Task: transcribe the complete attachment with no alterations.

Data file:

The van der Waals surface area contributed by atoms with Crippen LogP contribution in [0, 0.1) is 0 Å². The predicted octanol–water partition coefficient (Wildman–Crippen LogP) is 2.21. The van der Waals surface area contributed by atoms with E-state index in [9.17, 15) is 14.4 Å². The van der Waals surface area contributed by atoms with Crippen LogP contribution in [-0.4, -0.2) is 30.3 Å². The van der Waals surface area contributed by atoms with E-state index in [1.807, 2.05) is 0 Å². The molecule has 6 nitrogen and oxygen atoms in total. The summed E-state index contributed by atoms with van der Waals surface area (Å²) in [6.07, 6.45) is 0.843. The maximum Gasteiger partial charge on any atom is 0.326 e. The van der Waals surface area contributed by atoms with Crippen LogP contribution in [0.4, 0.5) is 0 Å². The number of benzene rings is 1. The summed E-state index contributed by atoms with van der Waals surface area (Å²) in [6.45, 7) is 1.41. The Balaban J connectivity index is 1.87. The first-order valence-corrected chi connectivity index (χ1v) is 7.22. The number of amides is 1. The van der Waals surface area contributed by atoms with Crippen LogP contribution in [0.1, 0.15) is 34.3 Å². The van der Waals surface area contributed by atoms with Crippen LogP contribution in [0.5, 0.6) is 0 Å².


The van der Waals surface area contributed by atoms with Crippen LogP contribution in [0, 0.1) is 0 Å². The predicted octanol–water partition coefficient (Wildman–Crippen LogP) is 2.21. The van der Waals surface area contributed by atoms with E-state index in [9.17, 15) is 14.4 Å². The van der Waals surface area contributed by atoms with Crippen LogP contribution in [-0.4, -0.2) is 30.3 Å². The van der Waals surface area contributed by atoms with E-state index in [1.807, 2.05) is 0 Å². The molecule has 6 nitrogen and oxygen atoms in total. The summed E-state index contributed by atoms with van der Waals surface area (Å²) in [6.07, 6.45) is 0.843. The maximum Gasteiger partial charge on any atom is 0.326 e. The van der Waals surface area contributed by atoms with Crippen LogP contribution in [0.4, 0.5) is 0 Å². The number of benzene rings is 1. The summed E-state index contributed by atoms with van der Waals surface area (Å²) in [6.45, 7) is 1.41. The Balaban J connectivity index is 1.87. The first-order valence-corrected chi connectivity index (χ1v) is 7.22. The number of amides is 1. The van der Waals surface area contributed by atoms with Crippen LogP contribution in [0.1, 0.15) is 34.3 Å². The van der Waals surface area contributed by atoms with Crippen LogP contribution in [0.5, 0.6) is 0 Å².